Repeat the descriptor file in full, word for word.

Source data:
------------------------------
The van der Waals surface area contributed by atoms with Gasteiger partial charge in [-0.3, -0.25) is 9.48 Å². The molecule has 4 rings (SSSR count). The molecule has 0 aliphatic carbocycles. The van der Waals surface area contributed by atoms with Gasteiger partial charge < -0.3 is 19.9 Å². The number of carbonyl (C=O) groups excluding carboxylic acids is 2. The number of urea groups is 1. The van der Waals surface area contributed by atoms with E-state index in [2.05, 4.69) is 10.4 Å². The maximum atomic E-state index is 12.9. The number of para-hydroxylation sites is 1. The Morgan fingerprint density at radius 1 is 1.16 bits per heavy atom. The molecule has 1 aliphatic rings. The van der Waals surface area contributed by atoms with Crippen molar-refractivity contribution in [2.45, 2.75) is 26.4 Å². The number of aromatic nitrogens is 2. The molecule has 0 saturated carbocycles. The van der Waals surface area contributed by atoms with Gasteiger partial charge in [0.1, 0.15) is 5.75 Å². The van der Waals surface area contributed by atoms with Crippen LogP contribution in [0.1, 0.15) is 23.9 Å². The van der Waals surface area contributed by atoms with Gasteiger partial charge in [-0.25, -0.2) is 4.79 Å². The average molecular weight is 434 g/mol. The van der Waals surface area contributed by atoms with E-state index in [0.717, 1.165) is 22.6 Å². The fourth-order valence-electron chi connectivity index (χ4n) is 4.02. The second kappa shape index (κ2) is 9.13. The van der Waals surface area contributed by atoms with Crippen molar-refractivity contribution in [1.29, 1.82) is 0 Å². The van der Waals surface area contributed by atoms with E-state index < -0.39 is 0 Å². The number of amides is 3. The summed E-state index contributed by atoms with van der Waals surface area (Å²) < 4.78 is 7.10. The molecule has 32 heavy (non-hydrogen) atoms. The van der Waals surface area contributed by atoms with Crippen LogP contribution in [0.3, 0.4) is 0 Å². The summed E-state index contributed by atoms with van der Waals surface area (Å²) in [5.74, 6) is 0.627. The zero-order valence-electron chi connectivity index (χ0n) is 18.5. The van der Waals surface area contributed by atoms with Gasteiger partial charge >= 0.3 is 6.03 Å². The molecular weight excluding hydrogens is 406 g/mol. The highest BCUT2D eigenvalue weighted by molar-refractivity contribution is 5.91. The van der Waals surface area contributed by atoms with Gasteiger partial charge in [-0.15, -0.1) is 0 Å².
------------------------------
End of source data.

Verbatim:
The van der Waals surface area contributed by atoms with Gasteiger partial charge in [-0.3, -0.25) is 9.48 Å². The molecule has 4 rings (SSSR count). The molecule has 0 aliphatic carbocycles. The van der Waals surface area contributed by atoms with Gasteiger partial charge < -0.3 is 19.9 Å². The number of carbonyl (C=O) groups excluding carboxylic acids is 2. The number of urea groups is 1. The van der Waals surface area contributed by atoms with E-state index in [2.05, 4.69) is 10.4 Å². The maximum atomic E-state index is 12.9. The number of para-hydroxylation sites is 1. The Morgan fingerprint density at radius 1 is 1.16 bits per heavy atom. The molecule has 1 aliphatic rings. The van der Waals surface area contributed by atoms with Crippen molar-refractivity contribution in [2.45, 2.75) is 26.4 Å². The number of aromatic nitrogens is 2. The molecule has 0 saturated carbocycles. The van der Waals surface area contributed by atoms with Gasteiger partial charge in [0.1, 0.15) is 5.75 Å². The van der Waals surface area contributed by atoms with Crippen LogP contribution in [0.1, 0.15) is 23.9 Å². The van der Waals surface area contributed by atoms with Gasteiger partial charge in [-0.25, -0.2) is 4.79 Å². The average molecular weight is 434 g/mol. The van der Waals surface area contributed by atoms with E-state index in [0.717, 1.165) is 22.6 Å². The fourth-order valence-electron chi connectivity index (χ4n) is 4.02. The second kappa shape index (κ2) is 9.13. The van der Waals surface area contributed by atoms with Crippen molar-refractivity contribution in [1.29, 1.82) is 0 Å². The van der Waals surface area contributed by atoms with E-state index < -0.39 is 0 Å². The number of amides is 3. The summed E-state index contributed by atoms with van der Waals surface area (Å²) < 4.78 is 7.10. The molecule has 32 heavy (non-hydrogen) atoms. The van der Waals surface area contributed by atoms with Crippen LogP contribution in [0.3, 0.4) is 0 Å². The summed E-state index contributed by atoms with van der Waals surface area (Å²) in [5.74, 6) is 0.627. The zero-order valence-electron chi connectivity index (χ0n) is 18.5. The van der Waals surface area contributed by atoms with Gasteiger partial charge >= 0.3 is 6.03 Å². The molecular weight excluding hydrogens is 406 g/mol. The highest BCUT2D eigenvalue weighted by molar-refractivity contribution is 5.91. The van der Waals surface area contributed by atoms with Gasteiger partial charge in [-0.15, -0.1) is 0 Å².